According to a survey released by market research firm Nielsen, almost half of the British people think that the country is in a recession.
More than half (55%) of these people think that this will last for another year or more, the same survey revealed.
Number of Britons adjusting spending habits at two-year high according to Nielsen
Additionally, it was discovered that the number of people who were altering their spending habits, in order to reduce their household expenses, had hit its highest level for two years. Nielsen revealed that out of the people surveyed, over half (53%) admitted to taking cost-cutting measures in the second quarter of 2017. This is the largest proportion since the second quarter of 2015 when 56% of Britons said that they had taken these measures.
This was a very different story to two months after the Brexit vote when Nielsen disclosed that household cost-cutting activity had hit 40%, its lowest level on record.
Steve Smith, managing director, Nielsen U.K. and Ireland, said: “A variety of factors has contributed to people tightening their purse strings.
“The pound’s weakness against both the dollar and the euro is finally feeding through to shop prices which mean real inflation is running at over 2.5%. In turn, this remains ahead of general wage growth and consequently, real household disposable income is being squeezed.”
The way people are reducing their expenses is changing
Nielsen also revealed that the way people are opting to cut their costs has also changed over the last couple of years.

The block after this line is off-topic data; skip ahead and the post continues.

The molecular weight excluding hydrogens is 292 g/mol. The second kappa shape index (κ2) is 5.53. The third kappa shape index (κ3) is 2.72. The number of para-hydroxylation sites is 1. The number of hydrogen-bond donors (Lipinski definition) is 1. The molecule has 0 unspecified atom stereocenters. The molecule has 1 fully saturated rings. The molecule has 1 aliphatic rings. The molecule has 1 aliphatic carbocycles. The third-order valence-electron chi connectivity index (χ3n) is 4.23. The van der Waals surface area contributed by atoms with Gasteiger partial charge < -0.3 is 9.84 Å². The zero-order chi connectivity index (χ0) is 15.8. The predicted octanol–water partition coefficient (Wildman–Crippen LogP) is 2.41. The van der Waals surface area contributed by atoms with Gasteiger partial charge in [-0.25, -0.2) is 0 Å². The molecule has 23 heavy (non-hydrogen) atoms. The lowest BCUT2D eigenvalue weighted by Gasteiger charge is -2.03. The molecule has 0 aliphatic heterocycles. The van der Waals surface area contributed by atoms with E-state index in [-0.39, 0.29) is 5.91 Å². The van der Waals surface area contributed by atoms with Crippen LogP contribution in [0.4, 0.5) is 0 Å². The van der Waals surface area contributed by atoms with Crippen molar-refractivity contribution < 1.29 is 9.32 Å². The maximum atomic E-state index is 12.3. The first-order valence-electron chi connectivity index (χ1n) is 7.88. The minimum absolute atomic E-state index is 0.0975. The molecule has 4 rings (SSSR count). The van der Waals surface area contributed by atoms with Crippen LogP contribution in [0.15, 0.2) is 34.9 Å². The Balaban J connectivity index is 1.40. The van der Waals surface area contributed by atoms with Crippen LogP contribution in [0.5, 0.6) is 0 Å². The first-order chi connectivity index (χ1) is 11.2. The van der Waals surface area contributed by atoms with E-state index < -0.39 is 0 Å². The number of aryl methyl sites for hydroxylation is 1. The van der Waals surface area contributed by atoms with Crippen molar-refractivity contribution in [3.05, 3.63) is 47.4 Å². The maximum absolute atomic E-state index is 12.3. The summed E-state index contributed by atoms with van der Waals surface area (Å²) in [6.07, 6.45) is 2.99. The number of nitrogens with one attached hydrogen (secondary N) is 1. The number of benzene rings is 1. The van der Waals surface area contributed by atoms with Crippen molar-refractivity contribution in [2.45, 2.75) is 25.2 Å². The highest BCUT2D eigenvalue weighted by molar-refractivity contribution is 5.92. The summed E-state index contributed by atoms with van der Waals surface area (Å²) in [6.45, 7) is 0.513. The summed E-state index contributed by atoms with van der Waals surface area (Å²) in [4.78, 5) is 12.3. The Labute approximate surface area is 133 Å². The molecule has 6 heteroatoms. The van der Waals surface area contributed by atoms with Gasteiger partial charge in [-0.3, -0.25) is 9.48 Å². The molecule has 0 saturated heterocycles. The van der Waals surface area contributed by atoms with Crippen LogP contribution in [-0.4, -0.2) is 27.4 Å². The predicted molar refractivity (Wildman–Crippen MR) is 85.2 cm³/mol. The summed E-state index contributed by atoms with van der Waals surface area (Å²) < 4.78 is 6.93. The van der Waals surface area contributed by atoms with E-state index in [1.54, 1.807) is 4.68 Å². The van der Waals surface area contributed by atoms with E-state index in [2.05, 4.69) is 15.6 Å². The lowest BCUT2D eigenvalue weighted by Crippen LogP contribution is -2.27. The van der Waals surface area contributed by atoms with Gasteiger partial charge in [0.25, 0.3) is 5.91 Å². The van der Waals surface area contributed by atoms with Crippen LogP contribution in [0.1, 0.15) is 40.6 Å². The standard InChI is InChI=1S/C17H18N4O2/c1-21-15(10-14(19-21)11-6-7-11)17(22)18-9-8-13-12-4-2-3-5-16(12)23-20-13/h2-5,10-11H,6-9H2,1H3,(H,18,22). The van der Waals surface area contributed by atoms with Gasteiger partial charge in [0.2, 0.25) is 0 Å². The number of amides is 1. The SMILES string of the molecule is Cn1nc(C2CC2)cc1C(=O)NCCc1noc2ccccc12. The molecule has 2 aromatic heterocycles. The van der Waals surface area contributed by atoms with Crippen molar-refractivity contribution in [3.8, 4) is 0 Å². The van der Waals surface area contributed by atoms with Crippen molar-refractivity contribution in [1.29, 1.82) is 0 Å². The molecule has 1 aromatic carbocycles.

Two years ago, Nielsen found that spending less on new clothes was the most popular tactic for Britons who were feeling the pinch. Now, 30% of Britons said that they are switching to cheaper grocery brands, closely followed by saving on gas and electricity bills (27%). Spending less on new clothes now comes in at third place, at 25%.
“Shopping behaviours are changing in a way that is reminiscent of the aftermath of the financial crisis in 2008/9,” continued Smith.
“Shoppers are well trained to use their household grocery budgets as a way to manage overall household costs, particularly as the desire to treat themselves remains. This is shown by the fact relatively fewer people are willing to sacrifice entertainment, holidays, and take away meals.”
Consumer confidence has fallen
Nielsen reported that British Consumer Confidence had fallen 7 points, from 106 in the last quarter of 2016, to 99 in the second quarter of 2017. Scores of under 100 indicate degrees of pessimism.
While the European average is 85, global confidence is now at 105, an increase of 3 points.
Nielsen’s study discovered that the UK was the second most confident country in Europe, just before the Brexit vote last June. Now, the UK has dropped to ninth position.